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Passwords aren't dying any time soon. Here's how to manage them effectively.

If you rely on passwords to protect your online identity, you should use a tool to help you remember and use them securely.

It's tough to keep track of all of your passwords. In spite of advances in biometrics, and increased attention on the value of two-factor authentication, passwords remain the primary means of digital security. They're also one of the weakest links in the security chain. If we can't get rid of passwords, we need a better way to manage them.

Remember when passwords were going to die out? Bill Gates told an audience, "There is no doubt that over time, people are going to rely less and less on passwords. People use the same password on different systems, they write them down and they just don't meet the challenge for anything you really want to secure."

That was in early 2004. Nearly a decade later we still rely heavily on passwords, and passwords still suffer from all of the same weaknesses Gates described.

I used to be guilty of recycling the same password across virtually every account as well. The sites and services I use broke me of the habit because the password policies are so different from one to the next that it became very difficult to even find a password that meets the requirements of all of them.

Fair enough. It's a horrible policy anyway. Security best practice suggests you should use different passwords for different sites. Just as you don't use the same key for your front door, car, bike lock, and safety deposit box, you don't want to have the same password "unlock" all of your information. If one site or service is compromised and an attacker gets access to your password, you don't want it to be a universal key to your entire online identity.

Apple recently unveiled details of the new Mac OS X, "Mavericks." It is available only to developers right now, but one of the features Apple is adding is designed to help you choose more secure passwords, and manage them effectively without writing it on a sticky note pasted on the front of your monitor.

iCloud Keychain basically takes the password storage and management features of the existing Keychain feature and moves them to iCloud, where they can be accessed by and synced across iOS devices as well. The Mac OS X system running "Mavericks," and any iOS devices with the upcoming iOS 7 will be able to auto-fill complex passwords from the iCloud Keychain.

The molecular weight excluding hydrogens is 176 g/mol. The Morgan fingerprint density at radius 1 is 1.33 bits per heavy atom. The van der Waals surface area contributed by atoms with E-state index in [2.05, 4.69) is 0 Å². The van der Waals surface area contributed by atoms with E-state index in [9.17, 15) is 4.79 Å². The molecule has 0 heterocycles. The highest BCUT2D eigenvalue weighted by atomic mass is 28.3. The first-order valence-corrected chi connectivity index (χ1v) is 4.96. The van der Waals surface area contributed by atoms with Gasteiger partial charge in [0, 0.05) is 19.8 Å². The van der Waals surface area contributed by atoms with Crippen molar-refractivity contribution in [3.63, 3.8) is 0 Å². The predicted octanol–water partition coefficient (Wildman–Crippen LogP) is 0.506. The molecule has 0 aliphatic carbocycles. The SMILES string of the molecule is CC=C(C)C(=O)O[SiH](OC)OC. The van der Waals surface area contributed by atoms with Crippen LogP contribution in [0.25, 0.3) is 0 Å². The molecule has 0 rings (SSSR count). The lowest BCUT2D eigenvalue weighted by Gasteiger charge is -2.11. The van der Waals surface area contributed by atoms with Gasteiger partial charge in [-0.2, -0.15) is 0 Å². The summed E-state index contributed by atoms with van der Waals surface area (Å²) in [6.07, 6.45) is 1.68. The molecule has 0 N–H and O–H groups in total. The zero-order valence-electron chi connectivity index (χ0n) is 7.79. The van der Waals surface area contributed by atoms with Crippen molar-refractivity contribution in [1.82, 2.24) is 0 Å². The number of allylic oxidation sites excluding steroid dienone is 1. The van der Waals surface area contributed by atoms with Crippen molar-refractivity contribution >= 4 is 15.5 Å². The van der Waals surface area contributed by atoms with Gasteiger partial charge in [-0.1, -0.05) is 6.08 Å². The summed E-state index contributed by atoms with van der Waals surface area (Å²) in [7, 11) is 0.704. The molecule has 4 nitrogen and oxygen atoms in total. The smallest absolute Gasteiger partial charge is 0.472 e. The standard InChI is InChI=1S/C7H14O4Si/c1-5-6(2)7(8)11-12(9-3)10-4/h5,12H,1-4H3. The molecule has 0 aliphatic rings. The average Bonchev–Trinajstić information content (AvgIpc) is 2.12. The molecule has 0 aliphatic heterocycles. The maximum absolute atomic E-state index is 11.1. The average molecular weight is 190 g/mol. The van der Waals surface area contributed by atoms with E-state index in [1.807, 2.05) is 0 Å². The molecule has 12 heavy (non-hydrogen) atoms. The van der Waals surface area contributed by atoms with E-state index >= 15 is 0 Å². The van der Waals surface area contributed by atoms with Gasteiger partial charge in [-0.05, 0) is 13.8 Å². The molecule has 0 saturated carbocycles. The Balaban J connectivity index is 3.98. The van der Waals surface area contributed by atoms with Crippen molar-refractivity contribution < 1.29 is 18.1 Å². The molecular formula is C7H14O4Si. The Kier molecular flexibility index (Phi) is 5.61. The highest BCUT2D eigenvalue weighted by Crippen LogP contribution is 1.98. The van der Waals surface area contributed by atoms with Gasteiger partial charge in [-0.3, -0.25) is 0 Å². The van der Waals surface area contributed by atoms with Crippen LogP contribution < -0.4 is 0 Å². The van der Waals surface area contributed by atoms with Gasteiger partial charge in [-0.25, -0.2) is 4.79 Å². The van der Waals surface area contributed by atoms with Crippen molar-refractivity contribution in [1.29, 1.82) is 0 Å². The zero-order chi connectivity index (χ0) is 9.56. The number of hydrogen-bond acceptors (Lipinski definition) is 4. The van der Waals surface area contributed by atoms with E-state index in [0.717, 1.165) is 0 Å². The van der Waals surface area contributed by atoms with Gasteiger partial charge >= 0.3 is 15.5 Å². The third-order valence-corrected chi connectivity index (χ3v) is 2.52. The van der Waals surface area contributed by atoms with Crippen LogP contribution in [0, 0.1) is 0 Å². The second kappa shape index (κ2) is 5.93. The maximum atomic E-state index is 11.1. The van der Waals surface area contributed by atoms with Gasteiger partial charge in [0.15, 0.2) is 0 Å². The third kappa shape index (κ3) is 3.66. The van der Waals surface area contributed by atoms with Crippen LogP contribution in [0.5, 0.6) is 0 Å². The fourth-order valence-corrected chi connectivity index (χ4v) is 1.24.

That's awesome for users who live and die by the Apple ecosystem, but it won't work for someone using a Windows PC with an iPhone, or someone using a MacBook Pro with an Android smartphone--at least not yet. It's a good solution, but an Apple-centric one.

PasswordBox is a new service that functions much like iCloud Keychain, except that it works cross-platform. PasswordBox is available on Mac OS X and Windows, and it's available for iPhone, iPad, and Android mobile devices.

Like iCloud Keychain, PasswordBox stores passwords in the cloud using strong encryption to protect them from unauthorized access. When you need to log in, PasswordBox automatically retrieves the appropriate credentials. PasswordBox is free (for managing up to 25 passwords) and provides tools that let you share your credentials with family or friends--should they need the information if something happens to you--without directly revealing your passwords.

There are other services out there like 1Password, and LastPass that let you manage secure passwords more effectively. There is some concern about storing the keys to your digital life in the cloud--but it's probably more secure than writing it down on a piece of paper and shoving it in your desk drawer, and it gives you access to your passwords any time and anywhere, from just about any device.

Despite Bill Gates' prognostication, passwords don't seem to be going away just yet. Make sure you choose secure ones, and find a tool that lets you remember and use them more easily.


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